This summer, thanks to funding from the NWCDTP and the British Association of Irish Studies, I spent a week in the archives at Trinity College Dublin, looking at the papers of J.M. Synge. I’ve been to the archives before on shorter visits, but there’s nothing like a whole week spent amongst handwritten papers, letters, accounts, drawings, photos and other miscellanea to give you a real sense of your subject.
I spent so many hours reading everything Synge left behind, from the banal to the extraordinary, and traced the development of his genius from the smallest, most seemingly-inconsequential draft, to the masterpieces of his mature drama. At one point, I welled up after reading a little note in Synge’s diary, written when he was 13, that described the beauty of nature in such a raw and beautiful way that it seemed to give a sense of that innocent joy that sits at the heart of his work.
After all that time, I feel like I came to know him in a much more personal and intimate way than before, so much so that my PhD research has started to feel instinctive, so that I can say to myself, with some confidence, ‘this is Synge’, or ‘Synge wouldn’t have liked that’. There were also, of course, hours of boredom, where the mind becomes so numbed to slight changes of punctuation over 1000 page drafts that the whole process seems ridiculous. But then, suddenly, as the page turns, something catches your eye and the lights start flickering on in your head and a little epiphany happens.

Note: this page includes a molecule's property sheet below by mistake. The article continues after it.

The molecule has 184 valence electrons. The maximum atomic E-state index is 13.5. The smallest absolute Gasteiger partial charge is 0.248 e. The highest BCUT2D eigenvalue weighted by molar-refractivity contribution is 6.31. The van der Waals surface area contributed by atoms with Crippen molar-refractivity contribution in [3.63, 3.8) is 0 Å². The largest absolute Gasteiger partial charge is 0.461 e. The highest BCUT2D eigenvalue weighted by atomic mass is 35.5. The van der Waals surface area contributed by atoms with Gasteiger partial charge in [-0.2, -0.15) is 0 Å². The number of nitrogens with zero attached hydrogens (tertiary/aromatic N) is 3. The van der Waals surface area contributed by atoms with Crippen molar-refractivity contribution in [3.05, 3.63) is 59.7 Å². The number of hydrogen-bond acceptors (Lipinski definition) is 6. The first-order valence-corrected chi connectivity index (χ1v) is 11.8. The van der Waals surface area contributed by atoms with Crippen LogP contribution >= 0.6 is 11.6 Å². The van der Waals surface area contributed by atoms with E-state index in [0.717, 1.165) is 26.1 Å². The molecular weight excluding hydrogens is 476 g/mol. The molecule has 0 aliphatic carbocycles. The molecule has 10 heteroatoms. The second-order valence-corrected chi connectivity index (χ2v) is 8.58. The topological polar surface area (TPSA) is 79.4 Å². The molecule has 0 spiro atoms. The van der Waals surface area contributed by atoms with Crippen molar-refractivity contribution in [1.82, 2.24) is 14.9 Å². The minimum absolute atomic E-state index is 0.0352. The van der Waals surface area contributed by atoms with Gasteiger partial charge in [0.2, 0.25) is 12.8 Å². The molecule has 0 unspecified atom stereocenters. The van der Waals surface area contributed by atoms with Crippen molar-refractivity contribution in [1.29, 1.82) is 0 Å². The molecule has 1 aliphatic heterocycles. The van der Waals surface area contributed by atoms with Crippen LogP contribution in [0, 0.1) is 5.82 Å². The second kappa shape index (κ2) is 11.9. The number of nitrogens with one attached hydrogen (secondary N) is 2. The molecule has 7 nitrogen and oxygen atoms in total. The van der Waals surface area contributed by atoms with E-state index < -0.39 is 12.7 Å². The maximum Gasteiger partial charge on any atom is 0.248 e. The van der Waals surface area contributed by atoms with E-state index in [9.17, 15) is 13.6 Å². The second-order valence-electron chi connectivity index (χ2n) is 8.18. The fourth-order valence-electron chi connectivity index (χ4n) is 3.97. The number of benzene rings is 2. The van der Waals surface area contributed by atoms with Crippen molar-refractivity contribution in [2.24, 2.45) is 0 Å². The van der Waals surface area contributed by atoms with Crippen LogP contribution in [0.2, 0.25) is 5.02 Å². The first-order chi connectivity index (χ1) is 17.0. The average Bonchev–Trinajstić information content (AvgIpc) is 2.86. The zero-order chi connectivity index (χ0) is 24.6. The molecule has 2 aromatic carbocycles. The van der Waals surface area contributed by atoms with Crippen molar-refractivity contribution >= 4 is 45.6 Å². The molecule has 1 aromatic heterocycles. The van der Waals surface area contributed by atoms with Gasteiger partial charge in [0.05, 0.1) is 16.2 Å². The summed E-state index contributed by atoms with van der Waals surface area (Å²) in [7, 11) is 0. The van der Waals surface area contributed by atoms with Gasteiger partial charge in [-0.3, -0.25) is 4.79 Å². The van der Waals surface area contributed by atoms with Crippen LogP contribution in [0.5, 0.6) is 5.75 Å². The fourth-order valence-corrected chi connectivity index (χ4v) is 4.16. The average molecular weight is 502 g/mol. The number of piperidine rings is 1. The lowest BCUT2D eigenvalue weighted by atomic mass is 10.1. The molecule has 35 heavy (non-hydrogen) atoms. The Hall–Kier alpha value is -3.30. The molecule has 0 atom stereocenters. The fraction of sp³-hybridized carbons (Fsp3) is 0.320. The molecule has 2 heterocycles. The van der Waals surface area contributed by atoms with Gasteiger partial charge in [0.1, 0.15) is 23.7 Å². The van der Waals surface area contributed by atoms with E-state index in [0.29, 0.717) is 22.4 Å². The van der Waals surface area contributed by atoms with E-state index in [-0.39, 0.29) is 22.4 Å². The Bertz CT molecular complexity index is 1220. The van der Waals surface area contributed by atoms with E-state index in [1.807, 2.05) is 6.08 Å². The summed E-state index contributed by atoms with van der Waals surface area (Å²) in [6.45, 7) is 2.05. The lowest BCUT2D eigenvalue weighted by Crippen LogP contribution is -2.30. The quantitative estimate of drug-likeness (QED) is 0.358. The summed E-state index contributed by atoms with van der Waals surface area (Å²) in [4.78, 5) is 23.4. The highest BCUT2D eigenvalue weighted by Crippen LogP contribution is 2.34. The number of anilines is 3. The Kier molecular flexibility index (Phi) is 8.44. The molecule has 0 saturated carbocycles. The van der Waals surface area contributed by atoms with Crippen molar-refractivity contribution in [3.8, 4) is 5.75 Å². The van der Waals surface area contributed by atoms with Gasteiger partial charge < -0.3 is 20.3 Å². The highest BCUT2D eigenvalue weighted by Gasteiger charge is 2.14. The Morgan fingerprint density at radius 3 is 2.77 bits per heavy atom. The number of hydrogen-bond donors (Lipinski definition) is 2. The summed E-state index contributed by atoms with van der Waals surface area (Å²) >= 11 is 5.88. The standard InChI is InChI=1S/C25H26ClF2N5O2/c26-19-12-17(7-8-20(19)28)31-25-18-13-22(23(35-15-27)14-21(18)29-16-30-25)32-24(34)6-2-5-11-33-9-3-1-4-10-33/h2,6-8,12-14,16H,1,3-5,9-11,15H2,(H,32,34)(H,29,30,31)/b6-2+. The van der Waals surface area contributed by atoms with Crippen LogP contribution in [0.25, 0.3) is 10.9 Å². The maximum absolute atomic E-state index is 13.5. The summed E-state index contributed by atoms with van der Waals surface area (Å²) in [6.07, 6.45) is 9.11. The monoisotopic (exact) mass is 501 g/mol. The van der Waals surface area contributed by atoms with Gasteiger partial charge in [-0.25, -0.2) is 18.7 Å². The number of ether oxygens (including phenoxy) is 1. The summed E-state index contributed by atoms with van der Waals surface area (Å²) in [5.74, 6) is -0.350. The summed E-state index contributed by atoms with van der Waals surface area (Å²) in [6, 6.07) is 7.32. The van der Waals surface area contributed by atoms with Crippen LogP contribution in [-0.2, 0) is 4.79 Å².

I came back with hundreds of pages of notes, transcripts, and corrections and additions to be made to my thesis, and with a real sense of urgency. For a while, it felt like I really was working with a ‘hard gem-like flame’ and now, back at home, it often seems hard to recover that excitement or feeling of absolute purpose. But then, again, reading through the notes I made, all the small parts coalesce again and I feel, finally, as if I know what I’m about to do.